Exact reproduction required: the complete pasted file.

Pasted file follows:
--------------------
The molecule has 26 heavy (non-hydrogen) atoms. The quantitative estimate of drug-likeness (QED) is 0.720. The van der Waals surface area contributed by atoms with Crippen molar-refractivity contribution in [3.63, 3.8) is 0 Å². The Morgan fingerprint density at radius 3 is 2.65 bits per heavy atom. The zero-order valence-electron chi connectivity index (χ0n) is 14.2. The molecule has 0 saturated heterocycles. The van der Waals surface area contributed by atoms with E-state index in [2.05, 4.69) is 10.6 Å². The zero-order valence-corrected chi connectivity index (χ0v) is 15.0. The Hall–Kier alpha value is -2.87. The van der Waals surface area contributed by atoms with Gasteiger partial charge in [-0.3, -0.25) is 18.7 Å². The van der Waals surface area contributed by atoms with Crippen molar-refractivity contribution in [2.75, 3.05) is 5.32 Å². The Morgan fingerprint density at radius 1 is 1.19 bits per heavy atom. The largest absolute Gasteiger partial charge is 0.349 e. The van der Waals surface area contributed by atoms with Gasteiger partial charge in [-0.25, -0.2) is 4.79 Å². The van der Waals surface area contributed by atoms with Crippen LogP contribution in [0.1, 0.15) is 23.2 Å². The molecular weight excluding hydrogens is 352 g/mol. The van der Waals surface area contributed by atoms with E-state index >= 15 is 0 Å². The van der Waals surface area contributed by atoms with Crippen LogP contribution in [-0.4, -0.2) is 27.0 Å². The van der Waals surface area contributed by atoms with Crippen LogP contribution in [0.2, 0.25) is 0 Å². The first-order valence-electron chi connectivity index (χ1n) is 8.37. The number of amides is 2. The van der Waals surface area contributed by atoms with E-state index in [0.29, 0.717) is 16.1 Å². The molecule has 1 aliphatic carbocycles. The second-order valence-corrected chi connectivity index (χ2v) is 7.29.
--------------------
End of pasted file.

The molecule has 26 heavy (non-hydrogen) atoms. The quantitative estimate of drug-likeness (QED) is 0.720. The van der Waals surface area contributed by atoms with Crippen molar-refractivity contribution in [3.63, 3.8) is 0 Å². The Morgan fingerprint density at radius 3 is 2.65 bits per heavy atom. The zero-order valence-electron chi connectivity index (χ0n) is 14.2. The molecule has 0 saturated heterocycles. The van der Waals surface area contributed by atoms with E-state index in [2.05, 4.69) is 10.6 Å². The zero-order valence-corrected chi connectivity index (χ0v) is 15.0. The Hall–Kier alpha value is -2.87. The van der Waals surface area contributed by atoms with Gasteiger partial charge in [-0.3, -0.25) is 18.7 Å². The van der Waals surface area contributed by atoms with Crippen molar-refractivity contribution in [2.75, 3.05) is 5.32 Å². The Morgan fingerprint density at radius 1 is 1.19 bits per heavy atom. The largest absolute Gasteiger partial charge is 0.349 e. The van der Waals surface area contributed by atoms with Gasteiger partial charge in [-0.25, -0.2) is 4.79 Å². The van der Waals surface area contributed by atoms with Crippen LogP contribution in [0.1, 0.15) is 23.2 Å². The molecular weight excluding hydrogens is 352 g/mol. The van der Waals surface area contributed by atoms with E-state index >= 15 is 0 Å². The van der Waals surface area contributed by atoms with Crippen LogP contribution in [-0.4, -0.2) is 27.0 Å². The van der Waals surface area contributed by atoms with Crippen LogP contribution in [0.2, 0.25) is 0 Å². The first-order valence-electron chi connectivity index (χ1n) is 8.37. The number of amides is 2. The van der Waals surface area contributed by atoms with E-state index in [0.29, 0.717) is 16.1 Å². The molecule has 1 aliphatic carbocycles. The second-order valence-corrected chi connectivity index (χ2v) is 7.29.